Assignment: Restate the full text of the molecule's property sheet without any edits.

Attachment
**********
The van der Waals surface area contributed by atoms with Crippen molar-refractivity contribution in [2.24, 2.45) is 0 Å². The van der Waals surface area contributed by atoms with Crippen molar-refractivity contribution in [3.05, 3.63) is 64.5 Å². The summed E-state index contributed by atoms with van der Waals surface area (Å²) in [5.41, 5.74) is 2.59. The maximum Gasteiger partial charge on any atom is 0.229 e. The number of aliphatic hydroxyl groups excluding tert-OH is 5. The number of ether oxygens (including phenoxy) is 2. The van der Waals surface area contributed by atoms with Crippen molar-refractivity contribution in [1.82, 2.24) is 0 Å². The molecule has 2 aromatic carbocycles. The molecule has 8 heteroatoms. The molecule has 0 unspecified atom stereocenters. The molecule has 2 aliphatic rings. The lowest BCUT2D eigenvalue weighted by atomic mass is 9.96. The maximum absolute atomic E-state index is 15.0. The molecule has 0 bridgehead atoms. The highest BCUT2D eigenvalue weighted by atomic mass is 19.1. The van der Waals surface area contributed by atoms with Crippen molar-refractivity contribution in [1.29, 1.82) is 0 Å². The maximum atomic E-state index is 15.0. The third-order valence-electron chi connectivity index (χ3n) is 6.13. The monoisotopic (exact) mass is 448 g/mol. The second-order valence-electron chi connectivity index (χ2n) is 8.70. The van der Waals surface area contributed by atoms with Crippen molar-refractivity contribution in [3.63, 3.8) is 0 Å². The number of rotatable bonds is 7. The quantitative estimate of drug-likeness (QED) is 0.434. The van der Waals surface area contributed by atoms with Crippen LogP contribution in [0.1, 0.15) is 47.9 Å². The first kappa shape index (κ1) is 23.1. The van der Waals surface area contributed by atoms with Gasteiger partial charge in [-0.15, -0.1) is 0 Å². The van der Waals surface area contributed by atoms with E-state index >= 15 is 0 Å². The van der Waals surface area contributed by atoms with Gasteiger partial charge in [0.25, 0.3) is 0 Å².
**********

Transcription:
The van der Waals surface area contributed by atoms with Crippen molar-refractivity contribution in [2.24, 2.45) is 0 Å². The van der Waals surface area contributed by atoms with Crippen molar-refractivity contribution in [3.05, 3.63) is 64.5 Å². The summed E-state index contributed by atoms with van der Waals surface area (Å²) in [5.41, 5.74) is 2.59. The maximum Gasteiger partial charge on any atom is 0.229 e. The number of aliphatic hydroxyl groups excluding tert-OH is 5. The number of ether oxygens (including phenoxy) is 2. The van der Waals surface area contributed by atoms with Crippen molar-refractivity contribution in [1.82, 2.24) is 0 Å². The molecule has 2 aromatic carbocycles. The molecule has 8 heteroatoms. The molecule has 0 unspecified atom stereocenters. The molecule has 2 aliphatic rings. The lowest BCUT2D eigenvalue weighted by atomic mass is 9.96. The maximum absolute atomic E-state index is 15.0. The molecule has 0 bridgehead atoms. The highest BCUT2D eigenvalue weighted by atomic mass is 19.1. The van der Waals surface area contributed by atoms with Crippen molar-refractivity contribution in [1.29, 1.82) is 0 Å². The maximum atomic E-state index is 15.0. The third-order valence-electron chi connectivity index (χ3n) is 6.13. The monoisotopic (exact) mass is 448 g/mol. The second-order valence-electron chi connectivity index (χ2n) is 8.70. The van der Waals surface area contributed by atoms with Crippen molar-refractivity contribution in [3.63, 3.8) is 0 Å². The number of rotatable bonds is 7. The quantitative estimate of drug-likeness (QED) is 0.434. The van der Waals surface area contributed by atoms with Crippen LogP contribution in [0.1, 0.15) is 47.9 Å². The first kappa shape index (κ1) is 23.1. The van der Waals surface area contributed by atoms with Gasteiger partial charge in [-0.15, -0.1) is 0 Å². The van der Waals surface area contributed by atoms with E-state index >= 15 is 0 Å². The van der Waals surface area contributed by atoms with Gasteiger partial charge in [0.25, 0.3) is 0 Å².